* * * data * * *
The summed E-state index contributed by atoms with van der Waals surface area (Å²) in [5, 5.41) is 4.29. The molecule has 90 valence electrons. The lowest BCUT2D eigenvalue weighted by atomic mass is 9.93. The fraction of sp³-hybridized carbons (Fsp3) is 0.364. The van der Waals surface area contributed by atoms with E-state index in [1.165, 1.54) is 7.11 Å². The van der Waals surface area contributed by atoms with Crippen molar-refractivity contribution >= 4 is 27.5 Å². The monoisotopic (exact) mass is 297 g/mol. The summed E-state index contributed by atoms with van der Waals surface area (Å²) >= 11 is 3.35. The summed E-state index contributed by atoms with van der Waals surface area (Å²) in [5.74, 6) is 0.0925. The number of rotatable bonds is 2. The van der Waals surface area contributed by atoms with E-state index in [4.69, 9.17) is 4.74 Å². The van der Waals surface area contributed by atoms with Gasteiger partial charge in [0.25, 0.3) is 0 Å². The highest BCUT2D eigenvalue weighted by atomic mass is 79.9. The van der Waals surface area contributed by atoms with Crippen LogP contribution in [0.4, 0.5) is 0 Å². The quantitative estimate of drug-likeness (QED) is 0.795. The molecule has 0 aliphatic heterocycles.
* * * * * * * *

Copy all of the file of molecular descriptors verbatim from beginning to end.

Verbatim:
The summed E-state index contributed by atoms with van der Waals surface area (Å²) in [5, 5.41) is 4.29. The molecule has 90 valence electrons. The lowest BCUT2D eigenvalue weighted by atomic mass is 9.93. The fraction of sp³-hybridized carbons (Fsp3) is 0.364. The van der Waals surface area contributed by atoms with E-state index in [1.165, 1.54) is 7.11 Å². The van der Waals surface area contributed by atoms with Crippen molar-refractivity contribution >= 4 is 27.5 Å². The monoisotopic (exact) mass is 297 g/mol. The summed E-state index contributed by atoms with van der Waals surface area (Å²) >= 11 is 3.35. The summed E-state index contributed by atoms with van der Waals surface area (Å²) in [5.74, 6) is 0.0925. The number of rotatable bonds is 2. The van der Waals surface area contributed by atoms with E-state index in [4.69, 9.17) is 4.74 Å². The van der Waals surface area contributed by atoms with Gasteiger partial charge in [0.25, 0.3) is 0 Å². The highest BCUT2D eigenvalue weighted by atomic mass is 79.9. The van der Waals surface area contributed by atoms with Crippen LogP contribution in [0.4, 0.5) is 0 Å². The quantitative estimate of drug-likeness (QED) is 0.795. The molecule has 0 aliphatic heterocycles.